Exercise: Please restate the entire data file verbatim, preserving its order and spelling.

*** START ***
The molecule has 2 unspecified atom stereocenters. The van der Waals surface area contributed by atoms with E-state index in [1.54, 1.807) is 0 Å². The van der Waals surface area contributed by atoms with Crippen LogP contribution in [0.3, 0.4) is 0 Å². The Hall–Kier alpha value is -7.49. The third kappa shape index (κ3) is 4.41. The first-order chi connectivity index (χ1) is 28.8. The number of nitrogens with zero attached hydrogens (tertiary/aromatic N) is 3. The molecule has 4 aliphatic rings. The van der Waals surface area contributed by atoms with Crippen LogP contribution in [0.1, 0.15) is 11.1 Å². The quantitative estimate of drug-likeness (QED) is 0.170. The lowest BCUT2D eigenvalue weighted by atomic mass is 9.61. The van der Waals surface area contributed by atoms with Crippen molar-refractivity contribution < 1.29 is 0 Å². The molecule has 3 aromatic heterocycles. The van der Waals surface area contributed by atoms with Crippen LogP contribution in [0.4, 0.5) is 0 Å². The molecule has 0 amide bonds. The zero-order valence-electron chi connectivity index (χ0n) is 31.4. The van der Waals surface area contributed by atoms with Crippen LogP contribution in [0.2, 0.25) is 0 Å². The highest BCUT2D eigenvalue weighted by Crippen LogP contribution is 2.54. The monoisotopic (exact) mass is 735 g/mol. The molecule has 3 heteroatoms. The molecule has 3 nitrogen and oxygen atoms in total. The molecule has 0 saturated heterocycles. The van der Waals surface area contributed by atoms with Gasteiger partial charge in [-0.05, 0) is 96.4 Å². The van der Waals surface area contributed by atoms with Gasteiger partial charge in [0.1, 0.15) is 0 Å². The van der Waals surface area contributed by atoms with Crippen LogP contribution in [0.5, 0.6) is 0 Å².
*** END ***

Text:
The molecule has 2 unspecified atom stereocenters. The van der Waals surface area contributed by atoms with E-state index in [1.54, 1.807) is 0 Å². The van der Waals surface area contributed by atoms with Crippen LogP contribution in [0.3, 0.4) is 0 Å². The Hall–Kier alpha value is -7.49. The third kappa shape index (κ3) is 4.41. The first-order chi connectivity index (χ1) is 28.8. The number of nitrogens with zero attached hydrogens (tertiary/aromatic N) is 3. The molecule has 4 aliphatic rings. The van der Waals surface area contributed by atoms with Crippen LogP contribution in [0.1, 0.15) is 11.1 Å². The quantitative estimate of drug-likeness (QED) is 0.170. The lowest BCUT2D eigenvalue weighted by atomic mass is 9.61. The van der Waals surface area contributed by atoms with Crippen molar-refractivity contribution < 1.29 is 0 Å². The molecule has 3 aromatic heterocycles. The van der Waals surface area contributed by atoms with Crippen LogP contribution in [0.4, 0.5) is 0 Å². The molecule has 0 amide bonds. The zero-order valence-electron chi connectivity index (χ0n) is 31.4. The van der Waals surface area contributed by atoms with Crippen LogP contribution in [0.2, 0.25) is 0 Å². The highest BCUT2D eigenvalue weighted by Crippen LogP contribution is 2.54. The monoisotopic (exact) mass is 735 g/mol. The molecule has 3 heteroatoms. The molecule has 3 nitrogen and oxygen atoms in total. The molecule has 0 saturated heterocycles. The van der Waals surface area contributed by atoms with Gasteiger partial charge in [-0.05, 0) is 96.4 Å². The van der Waals surface area contributed by atoms with Gasteiger partial charge in [0.1, 0.15) is 0 Å². The van der Waals surface area contributed by atoms with Crippen LogP contribution in [0.5, 0.6) is 0 Å².